Sally’s Trilogy

Poetry | Sally Stackhouse



Sally Stackhouse



The smells from the kitchen were delightful

The weather outside was frightful

A dull, drizzly day made special by nan

Wiping beads of sweat from her brow with her hand

The Aga had been cooking the turkey all morn

She’d been up since dawn

Slicing and dicing vegetables and potatoes

Boiling on the hob and roasting in the oven


They all sat around the table

A bit of a squash and not particularly comfortable

They ate till they were full

The crackers were pulled

Hats were worn, jokes read out

The kids even ate the sprouts


The dishes were cleared and washed and dried

The baby sniffled and cried

Whipped cream and brandy butter were placed on the table

The pudding was flamed to oohs and aahs and gasps

All the grandchildren were lucky enough to have a slice

Containing a silver threepenny piece 

Full and replete, glasses refilled, tea poured

All retired to the ‘best room’ to see what was wrapped



Fred came home from work, tired and a little bit grumpy

Every day the presents had grown under the Christmas tree

Each evening he kept sneaking little peaks

No present for him from June and Nelson for a week

Many more presents for the grandchildren

They would have so much fun

There would be a mess of discarded wrapping paper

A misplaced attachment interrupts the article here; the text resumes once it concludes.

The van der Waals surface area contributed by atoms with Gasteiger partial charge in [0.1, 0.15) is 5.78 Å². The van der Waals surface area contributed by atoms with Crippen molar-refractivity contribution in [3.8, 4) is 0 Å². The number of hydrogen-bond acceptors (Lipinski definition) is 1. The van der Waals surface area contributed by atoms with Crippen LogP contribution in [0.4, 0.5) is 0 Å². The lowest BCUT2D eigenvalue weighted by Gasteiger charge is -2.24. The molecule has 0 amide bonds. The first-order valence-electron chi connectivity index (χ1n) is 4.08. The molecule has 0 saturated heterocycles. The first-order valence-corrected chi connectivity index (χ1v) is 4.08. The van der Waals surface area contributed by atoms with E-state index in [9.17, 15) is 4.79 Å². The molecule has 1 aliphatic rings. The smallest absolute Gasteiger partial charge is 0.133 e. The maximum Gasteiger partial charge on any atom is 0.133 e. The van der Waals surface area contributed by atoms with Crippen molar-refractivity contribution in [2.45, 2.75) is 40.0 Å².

It was a love of labour

With cries of, ‘grandad, look at my toy! 

He fixed the lego for the boys

He played with the dolls with the girls

Fixing strings of pearls

Still no present for him under the tree

He bounced the baby on his knee

Suddenly everybody moved from the sofa

It was pulled out and hey presto

There was his present not easy to wrap

Being a special shape

Just what he wanted, a new shovel!



The living room looked bare

Nothing to look at, no tree

All sparkling and glowing

Decorations packed away

For another (approximately) 365 days



The flames grew higher with a loud swoosh

The chimney was on fire

Quick, quick, it was becoming dire

Dial 999, run to the phone box in the High Street, 

Dad ran, fleet of foot up the street

The fire engine came too late

Mum had put the fire out using salt

It was her fault as she threw the holly in the grate

The kids stood in awe

With open jaws

As firemen entered the room

No need to panic but get your chimney swept 

And don’t throw fresh holly in the fire again, Mrs. Carter.

You did the right thing

But it was best that you gave us a ring.


Chorused the fire brigade, as they drove back to their place 

In the big red fire engine, which was as red as mum’s face.


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